Until very recently, Phil Wilson was the managing director of the National Folk Festival in Australia, where he successfully turned the festival from a loss-making event attracting 8,000 people in 1992 into a financially and artistically successful event attended by 42,000 in 1999.
Phil was born in Lancashire and trained as an engineer before emigrating in 1976 to Australia, where he worked as an engineer and later as a state government manager, before his National Folk Festival involvement.
His love of folk music and dance began in England, where he was a member of the Dalesmen folk group and of Darlington Mummers. In Australia, he was a well-known festival performer, singer, instrumentalist and dance caller.
He says, "Folk music has always been an important part of my life, and I feel a sense of pleasure, but also responsibility, in taking on the role of chief executive. I have found that, in a modern world of technology and globalisation, more and more people are searching for their cultural identity. In such a climate, folk culture has probably more relevance than ever before."
Within the National Folk Festival he was involved in programme development, marketing, financial management, fund-raising and the management of a large team of volunteers. The festival is preceded by a three-day school of traditional music and dance workshops, which was initiated by Phil.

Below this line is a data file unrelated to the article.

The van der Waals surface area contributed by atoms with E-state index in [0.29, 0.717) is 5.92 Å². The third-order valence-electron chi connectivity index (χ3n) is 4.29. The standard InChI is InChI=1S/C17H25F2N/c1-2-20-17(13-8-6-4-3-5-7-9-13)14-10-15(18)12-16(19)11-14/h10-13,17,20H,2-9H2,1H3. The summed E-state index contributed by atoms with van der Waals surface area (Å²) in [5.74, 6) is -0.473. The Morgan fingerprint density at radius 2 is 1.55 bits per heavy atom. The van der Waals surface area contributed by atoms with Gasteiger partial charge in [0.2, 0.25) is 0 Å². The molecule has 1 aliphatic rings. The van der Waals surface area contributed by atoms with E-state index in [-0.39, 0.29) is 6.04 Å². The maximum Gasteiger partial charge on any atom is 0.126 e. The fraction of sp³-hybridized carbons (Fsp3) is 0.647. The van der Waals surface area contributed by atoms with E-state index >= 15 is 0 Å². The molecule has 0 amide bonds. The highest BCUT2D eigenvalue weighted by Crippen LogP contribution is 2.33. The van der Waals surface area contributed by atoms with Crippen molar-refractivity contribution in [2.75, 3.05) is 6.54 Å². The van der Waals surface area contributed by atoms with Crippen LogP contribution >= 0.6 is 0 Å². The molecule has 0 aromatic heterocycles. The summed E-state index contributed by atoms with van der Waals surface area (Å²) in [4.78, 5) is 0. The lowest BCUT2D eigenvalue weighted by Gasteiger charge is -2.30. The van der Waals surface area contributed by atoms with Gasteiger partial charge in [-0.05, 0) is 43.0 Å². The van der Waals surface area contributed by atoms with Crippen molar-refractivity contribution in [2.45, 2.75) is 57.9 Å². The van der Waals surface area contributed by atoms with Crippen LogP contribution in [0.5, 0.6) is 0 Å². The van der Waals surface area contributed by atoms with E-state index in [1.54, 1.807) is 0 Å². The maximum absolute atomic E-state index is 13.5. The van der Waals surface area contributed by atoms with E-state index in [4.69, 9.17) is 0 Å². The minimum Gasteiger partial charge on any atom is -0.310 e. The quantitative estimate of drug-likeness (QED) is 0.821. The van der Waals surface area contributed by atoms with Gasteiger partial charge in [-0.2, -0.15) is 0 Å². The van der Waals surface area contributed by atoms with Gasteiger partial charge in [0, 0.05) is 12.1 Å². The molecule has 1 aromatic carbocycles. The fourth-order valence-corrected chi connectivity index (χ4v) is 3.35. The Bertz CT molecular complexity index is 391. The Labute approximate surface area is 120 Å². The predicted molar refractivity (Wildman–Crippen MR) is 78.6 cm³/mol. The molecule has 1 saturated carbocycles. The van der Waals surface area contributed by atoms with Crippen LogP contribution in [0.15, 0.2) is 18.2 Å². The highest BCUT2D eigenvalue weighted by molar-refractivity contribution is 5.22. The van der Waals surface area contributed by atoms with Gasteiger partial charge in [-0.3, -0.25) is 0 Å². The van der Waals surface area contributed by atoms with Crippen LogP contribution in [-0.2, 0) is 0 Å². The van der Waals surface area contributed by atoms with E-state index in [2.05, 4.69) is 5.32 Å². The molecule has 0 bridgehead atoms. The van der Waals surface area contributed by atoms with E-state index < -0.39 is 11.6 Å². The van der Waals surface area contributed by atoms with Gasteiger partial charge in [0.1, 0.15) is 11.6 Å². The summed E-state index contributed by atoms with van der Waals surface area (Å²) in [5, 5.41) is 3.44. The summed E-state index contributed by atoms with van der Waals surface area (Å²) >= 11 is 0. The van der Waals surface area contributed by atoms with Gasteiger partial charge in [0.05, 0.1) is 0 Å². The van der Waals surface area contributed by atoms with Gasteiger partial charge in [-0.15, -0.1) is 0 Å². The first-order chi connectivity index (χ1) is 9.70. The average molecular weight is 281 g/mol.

He was an adviser to the government on an arts strategy for Canberra, sat on the arts grant funding committee and acted as adviser to several community arts projects, festivals and arts centres. He organised a national conference for festival organisers which led to the formation of Folk Alliance Australia.
Brenda Godrich, chair of the EFDSS National Council, says: "We are very pleased that Phil had arrived back in England at just the right time to take the EFDSS forward."
©2000 Simon Pipe, Mark Rogers, The Outside Capering Crew